The White House’s recent budget proposal would remove around $7bn in science funding, with the National Institutes of Health, which funds medical research, bearing much of the pain. Earth sciences, ranging from weather satellites to marine research to coastal preservation, are also lined up for severe cuts.
Climate change was at the heart of the March for Science, spurred on by dismissals of the issue by Trump and his top advisers. Budget director Mick Mulvaney has said climate research is a “waste of your money”. Scott Pruitt, administrator of the Environmental Protection Agency, has erroneously denied that carbon dioxide is a primary driver of global warming.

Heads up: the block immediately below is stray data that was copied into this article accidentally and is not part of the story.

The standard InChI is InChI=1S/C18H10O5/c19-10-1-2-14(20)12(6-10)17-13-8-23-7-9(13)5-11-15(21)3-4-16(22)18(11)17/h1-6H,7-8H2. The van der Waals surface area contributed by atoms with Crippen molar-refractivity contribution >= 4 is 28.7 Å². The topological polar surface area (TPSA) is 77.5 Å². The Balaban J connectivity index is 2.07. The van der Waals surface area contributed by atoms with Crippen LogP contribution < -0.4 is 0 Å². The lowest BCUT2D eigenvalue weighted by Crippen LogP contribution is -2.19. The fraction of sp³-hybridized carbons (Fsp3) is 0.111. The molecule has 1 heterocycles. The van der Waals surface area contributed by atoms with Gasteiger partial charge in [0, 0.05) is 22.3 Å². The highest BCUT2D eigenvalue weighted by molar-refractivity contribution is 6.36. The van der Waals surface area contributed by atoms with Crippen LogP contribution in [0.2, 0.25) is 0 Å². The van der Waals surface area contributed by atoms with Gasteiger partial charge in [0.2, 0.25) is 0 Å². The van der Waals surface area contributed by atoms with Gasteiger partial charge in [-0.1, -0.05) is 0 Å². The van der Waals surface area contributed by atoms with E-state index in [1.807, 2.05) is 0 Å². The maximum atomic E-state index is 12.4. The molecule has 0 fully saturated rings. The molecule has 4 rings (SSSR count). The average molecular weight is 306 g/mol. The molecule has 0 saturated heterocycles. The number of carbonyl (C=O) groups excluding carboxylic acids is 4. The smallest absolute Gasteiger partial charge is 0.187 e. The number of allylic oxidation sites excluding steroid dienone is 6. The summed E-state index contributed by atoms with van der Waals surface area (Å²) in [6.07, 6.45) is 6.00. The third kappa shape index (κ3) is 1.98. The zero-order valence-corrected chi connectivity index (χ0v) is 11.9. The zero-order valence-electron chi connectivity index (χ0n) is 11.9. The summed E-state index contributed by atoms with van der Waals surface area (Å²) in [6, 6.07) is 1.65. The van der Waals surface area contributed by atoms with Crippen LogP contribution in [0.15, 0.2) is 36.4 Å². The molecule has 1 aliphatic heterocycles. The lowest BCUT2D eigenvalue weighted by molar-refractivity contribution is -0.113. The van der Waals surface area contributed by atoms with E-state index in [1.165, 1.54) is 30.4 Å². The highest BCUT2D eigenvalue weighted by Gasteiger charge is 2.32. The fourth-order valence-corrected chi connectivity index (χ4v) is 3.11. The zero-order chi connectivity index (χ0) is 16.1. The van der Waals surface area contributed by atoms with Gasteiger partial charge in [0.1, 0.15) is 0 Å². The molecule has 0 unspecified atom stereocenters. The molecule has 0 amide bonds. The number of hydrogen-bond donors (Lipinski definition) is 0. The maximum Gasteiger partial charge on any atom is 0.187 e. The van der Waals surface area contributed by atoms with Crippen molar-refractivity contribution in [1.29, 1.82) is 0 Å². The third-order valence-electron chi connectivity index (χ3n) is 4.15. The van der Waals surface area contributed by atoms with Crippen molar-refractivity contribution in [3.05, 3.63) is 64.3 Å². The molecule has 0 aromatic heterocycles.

Other areas of science have been all but abandoned. The president has yet to nominate administrators for Nasa and the National Oceanic and Atmospheric Administration, nor to appoint his own science adviser.
John Holdren, science adviser during Barack Obama’s presidency, said Trump had “shown no indication of awareness of the role of science and the role of science in government”.
“Scientists are understanding that they have to become activists, that they have to speak up, that they have to be heard,” he said. “The message isn’t, ‘Please save our jobs.’ Scientists would be in another line of work if they were just interested in their salaries. If funding for science is slashed, all of society will lose out.”
The march has proved controversial within the science community, which is typically reluctant to be overtly political. Some scientists have raised concerns that the marches will invite attacks by Trump and his supporters, or will fail to convince the public that science has inherent value.